TwoBody Coulomb Collisions
Consider a twobody Coulomb collision between a species particle, with mass and charge , and a species particle,
with mass and charge . The equations of motion of the two particles take the form
where

(3.40) 
and
denotes a time derivative.
Here, and
are the respective position vectors, and
is
the relative position vector.
It is easily demonstrated that
where

(3.43) 
is the vector position of the center of mass (which does not accelerate). Equations (3.38) and (3.39) can be combined to give a single
equation of relative motion,

(3.44) 
Two relations that immediately follow from the previous equation are
where

(3.47) 
is the conserved angular momentum per unit mass, and

(3.48) 
the conserved energy.
Equation (3.47) implies that
. This is the equation of a plane that passes through the origin, and whose normal is parallel
to the constant vector
. We, therefore, conclude that the relative position vector is constrained to lie in this plane,
which implies that the trajectories of both colliding particles are coplanar.
Let the plane
coincide with the  plane, so that we can write
. It is convenient to
define the standard plane polar coordinates
and
.
When expressed in terms of these coordinates, the conserved angular momentum per unit mass becomes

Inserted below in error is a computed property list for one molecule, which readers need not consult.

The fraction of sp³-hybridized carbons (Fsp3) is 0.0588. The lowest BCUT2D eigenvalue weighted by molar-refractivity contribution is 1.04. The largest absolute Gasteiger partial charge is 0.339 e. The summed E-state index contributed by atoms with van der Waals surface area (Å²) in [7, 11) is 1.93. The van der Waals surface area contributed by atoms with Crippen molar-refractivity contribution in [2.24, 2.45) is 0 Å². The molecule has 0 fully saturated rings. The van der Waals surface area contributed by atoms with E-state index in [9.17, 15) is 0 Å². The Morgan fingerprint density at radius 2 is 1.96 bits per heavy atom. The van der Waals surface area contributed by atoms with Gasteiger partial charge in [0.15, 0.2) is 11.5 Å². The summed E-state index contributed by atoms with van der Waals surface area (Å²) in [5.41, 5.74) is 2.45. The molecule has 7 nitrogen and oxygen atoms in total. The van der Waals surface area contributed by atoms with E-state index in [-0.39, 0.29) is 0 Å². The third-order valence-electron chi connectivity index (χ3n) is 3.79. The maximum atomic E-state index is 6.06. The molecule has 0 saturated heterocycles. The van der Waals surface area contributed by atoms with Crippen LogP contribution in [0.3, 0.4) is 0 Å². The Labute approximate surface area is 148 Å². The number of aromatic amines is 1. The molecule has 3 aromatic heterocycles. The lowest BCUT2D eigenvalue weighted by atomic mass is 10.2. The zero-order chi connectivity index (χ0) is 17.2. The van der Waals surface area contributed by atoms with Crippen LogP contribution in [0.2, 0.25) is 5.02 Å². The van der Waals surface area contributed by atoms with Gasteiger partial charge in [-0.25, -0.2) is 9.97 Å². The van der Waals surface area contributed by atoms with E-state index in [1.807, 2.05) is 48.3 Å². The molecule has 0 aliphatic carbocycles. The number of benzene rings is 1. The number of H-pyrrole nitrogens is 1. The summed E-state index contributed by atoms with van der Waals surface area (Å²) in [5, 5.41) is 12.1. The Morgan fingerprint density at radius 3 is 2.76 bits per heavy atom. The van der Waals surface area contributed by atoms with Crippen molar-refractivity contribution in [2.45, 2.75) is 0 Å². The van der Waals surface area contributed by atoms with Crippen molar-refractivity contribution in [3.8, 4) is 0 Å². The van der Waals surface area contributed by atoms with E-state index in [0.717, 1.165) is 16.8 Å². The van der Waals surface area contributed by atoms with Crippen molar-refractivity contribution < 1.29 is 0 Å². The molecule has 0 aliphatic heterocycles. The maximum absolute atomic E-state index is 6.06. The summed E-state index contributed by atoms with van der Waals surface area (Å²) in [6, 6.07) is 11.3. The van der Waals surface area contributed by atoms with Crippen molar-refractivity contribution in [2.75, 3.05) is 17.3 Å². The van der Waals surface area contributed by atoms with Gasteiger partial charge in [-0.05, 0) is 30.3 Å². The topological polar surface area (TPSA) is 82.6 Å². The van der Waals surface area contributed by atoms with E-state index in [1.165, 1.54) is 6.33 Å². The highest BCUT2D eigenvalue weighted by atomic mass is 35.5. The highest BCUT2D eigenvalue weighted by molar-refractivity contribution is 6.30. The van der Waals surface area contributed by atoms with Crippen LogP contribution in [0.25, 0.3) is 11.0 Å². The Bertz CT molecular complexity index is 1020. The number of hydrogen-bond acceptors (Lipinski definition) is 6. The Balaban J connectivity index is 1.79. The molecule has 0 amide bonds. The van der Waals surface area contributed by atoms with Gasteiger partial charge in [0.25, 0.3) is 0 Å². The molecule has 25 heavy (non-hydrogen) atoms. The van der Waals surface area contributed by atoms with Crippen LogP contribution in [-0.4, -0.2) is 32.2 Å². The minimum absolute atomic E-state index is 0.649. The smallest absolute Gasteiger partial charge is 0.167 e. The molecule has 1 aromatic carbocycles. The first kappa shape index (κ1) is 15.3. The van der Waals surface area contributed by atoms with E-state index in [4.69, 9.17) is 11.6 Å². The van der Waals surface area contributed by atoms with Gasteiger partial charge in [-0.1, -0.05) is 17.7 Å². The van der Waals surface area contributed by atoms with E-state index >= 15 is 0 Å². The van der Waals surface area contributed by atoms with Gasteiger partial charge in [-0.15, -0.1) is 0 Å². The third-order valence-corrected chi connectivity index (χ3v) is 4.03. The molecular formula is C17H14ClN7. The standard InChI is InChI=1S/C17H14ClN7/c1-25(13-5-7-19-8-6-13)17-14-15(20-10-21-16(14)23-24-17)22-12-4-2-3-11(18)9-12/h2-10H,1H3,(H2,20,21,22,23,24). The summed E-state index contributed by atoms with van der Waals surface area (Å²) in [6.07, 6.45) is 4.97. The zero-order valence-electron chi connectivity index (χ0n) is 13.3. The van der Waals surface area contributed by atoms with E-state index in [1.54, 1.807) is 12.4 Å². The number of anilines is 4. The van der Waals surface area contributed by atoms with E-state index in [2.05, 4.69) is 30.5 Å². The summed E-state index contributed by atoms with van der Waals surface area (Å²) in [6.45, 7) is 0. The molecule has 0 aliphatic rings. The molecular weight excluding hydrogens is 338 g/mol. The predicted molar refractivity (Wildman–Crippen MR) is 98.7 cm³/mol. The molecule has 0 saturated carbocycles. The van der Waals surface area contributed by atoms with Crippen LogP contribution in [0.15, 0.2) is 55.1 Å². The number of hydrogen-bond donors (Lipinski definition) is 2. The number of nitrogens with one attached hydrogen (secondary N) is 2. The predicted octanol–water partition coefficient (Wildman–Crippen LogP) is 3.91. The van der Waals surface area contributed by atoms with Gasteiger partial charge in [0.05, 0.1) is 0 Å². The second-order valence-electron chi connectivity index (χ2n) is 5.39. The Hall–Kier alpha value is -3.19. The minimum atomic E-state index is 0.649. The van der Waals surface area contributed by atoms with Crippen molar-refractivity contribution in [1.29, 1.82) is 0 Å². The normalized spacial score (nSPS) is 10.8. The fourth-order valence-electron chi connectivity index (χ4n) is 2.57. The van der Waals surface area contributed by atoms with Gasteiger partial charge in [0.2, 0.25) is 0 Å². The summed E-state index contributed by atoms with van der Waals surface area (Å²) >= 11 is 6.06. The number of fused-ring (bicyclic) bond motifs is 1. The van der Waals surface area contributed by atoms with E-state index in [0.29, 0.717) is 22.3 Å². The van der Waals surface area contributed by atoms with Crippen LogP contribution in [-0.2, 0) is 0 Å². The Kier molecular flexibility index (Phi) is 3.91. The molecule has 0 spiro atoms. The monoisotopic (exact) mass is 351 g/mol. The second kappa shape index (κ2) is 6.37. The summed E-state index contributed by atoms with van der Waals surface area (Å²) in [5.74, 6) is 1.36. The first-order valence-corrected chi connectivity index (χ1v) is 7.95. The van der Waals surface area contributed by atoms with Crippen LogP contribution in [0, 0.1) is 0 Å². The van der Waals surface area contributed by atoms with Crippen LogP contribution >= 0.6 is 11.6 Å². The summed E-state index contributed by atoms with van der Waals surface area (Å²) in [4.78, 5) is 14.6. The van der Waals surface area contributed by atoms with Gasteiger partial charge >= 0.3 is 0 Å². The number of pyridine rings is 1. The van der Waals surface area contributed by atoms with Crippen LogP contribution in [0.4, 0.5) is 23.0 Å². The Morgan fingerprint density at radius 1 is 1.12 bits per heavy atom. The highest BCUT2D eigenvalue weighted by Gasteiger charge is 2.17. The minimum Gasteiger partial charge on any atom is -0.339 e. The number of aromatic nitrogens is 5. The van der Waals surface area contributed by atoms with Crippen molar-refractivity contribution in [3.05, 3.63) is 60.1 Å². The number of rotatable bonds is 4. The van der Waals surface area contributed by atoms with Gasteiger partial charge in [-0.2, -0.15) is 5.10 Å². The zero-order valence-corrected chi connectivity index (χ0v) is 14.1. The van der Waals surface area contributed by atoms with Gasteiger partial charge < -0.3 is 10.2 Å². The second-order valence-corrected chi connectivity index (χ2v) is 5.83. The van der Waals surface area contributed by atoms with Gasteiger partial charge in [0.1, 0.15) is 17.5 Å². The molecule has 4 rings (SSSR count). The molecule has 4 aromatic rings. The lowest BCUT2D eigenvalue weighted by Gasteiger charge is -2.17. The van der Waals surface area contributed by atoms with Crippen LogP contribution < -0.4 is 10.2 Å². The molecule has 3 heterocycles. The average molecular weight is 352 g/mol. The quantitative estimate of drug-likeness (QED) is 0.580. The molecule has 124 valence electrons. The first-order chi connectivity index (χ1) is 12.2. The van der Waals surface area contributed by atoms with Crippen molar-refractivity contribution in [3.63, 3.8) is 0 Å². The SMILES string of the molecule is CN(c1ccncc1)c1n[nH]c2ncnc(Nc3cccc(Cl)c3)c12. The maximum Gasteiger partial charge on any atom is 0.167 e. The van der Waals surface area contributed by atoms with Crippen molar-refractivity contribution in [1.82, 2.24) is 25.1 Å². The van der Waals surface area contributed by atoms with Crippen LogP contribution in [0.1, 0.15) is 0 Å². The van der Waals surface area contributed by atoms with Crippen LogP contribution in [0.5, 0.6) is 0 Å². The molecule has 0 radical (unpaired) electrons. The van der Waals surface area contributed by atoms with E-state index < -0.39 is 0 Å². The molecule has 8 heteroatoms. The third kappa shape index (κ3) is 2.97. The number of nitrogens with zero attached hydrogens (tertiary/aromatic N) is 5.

(3.49) 
where

(3.50) 
Furthermore, the conserved energy takes the form

(3.51) 
Suppose that , where
and
. It follows that

(3.52) 
Hence, Equation (3.51) transforms to give

(3.53) 
It is convenient to define the relative velocity at large distances,

(3.54) 
as well as the impact parameter,

(3.55) 
The latter parameter is simply the distance of closest approach of the two particles in the situation in which there is no Coulomb force acting between them,
and they, consequently, move in straightlines. (See Figure 3.1.) The previous three equations can be combined to give

(3.56) 
Figure 3.1:
A twobody Coulomb collision.

Figure 3.1 shows the collision in a frame of reference in which the species particle remains stationary at the origin, ,
whereas the species particle traces out the path . Point corresponds to the closest approach of the
two particles. It follows, by symmetry (because Coulomb collisions are reversible), that the angles and
shown in the figure are equal to one another. Hence, we deduce that

(3.57) 
Here, is the angle through which the path of the species (or the species particle) is deviated as a consequence of the collision,
whereas
is the angle through which the relative position vector,
, rotates as the species particle
moves from point (which is assumed to be infinity far from point ) to point . Suppose that point
corresponds to . It follows that

(3.58) 
Here,
, where
is the distance of closest approach.
Now, by symmetry,
, so Equation (3.56) implies that

(3.59) 
Combining Equations (3.56) and (3.58), we obtain

(3.60) 
where
, and

(3.61) 
Integration (Speigel, Liu, and Lipschutz 1999) yields

(3.62) 
Hence, from Equation (3.57), we get

(3.63) 
which can be rearranged to give

(3.64) 
Note that the analysis in this section tacitly assumes that Coulomb collisions are not significantly modified by
any magnetic field that might pervade the plasma. This assumption is justified provided that the particle gyroradii are all much
larger than the Debye length.